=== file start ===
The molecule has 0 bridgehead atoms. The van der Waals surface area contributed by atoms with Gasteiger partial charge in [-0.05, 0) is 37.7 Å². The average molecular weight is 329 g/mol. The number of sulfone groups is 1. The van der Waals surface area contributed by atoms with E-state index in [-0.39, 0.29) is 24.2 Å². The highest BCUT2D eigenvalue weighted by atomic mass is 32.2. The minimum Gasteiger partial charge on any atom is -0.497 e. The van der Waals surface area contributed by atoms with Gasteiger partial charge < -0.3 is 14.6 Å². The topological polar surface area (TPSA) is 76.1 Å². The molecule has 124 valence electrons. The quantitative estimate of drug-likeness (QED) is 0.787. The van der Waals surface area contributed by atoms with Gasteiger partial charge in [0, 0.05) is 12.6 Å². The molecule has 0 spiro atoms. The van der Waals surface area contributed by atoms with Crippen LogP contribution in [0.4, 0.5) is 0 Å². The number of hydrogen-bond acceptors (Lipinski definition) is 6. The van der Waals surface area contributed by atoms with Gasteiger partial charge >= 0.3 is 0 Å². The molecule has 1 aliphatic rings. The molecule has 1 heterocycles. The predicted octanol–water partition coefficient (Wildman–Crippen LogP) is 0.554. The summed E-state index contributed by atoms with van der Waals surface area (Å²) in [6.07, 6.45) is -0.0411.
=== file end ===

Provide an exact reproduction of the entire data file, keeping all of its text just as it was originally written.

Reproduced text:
The molecule has 0 bridgehead atoms. The van der Waals surface area contributed by atoms with Gasteiger partial charge in [-0.05, 0) is 37.7 Å². The average molecular weight is 329 g/mol. The number of sulfone groups is 1. The van der Waals surface area contributed by atoms with E-state index in [-0.39, 0.29) is 24.2 Å². The highest BCUT2D eigenvalue weighted by atomic mass is 32.2. The minimum Gasteiger partial charge on any atom is -0.497 e. The van der Waals surface area contributed by atoms with Gasteiger partial charge < -0.3 is 14.6 Å². The topological polar surface area (TPSA) is 76.1 Å². The molecule has 124 valence electrons. The quantitative estimate of drug-likeness (QED) is 0.787. The van der Waals surface area contributed by atoms with Gasteiger partial charge in [0, 0.05) is 12.6 Å². The molecule has 0 spiro atoms. The van der Waals surface area contributed by atoms with Crippen LogP contribution in [0.4, 0.5) is 0 Å². The number of hydrogen-bond acceptors (Lipinski definition) is 6. The van der Waals surface area contributed by atoms with Gasteiger partial charge >= 0.3 is 0 Å². The molecule has 1 aliphatic rings. The molecule has 1 heterocycles. The predicted octanol–water partition coefficient (Wildman–Crippen LogP) is 0.554. The summed E-state index contributed by atoms with van der Waals surface area (Å²) in [6.07, 6.45) is -0.0411.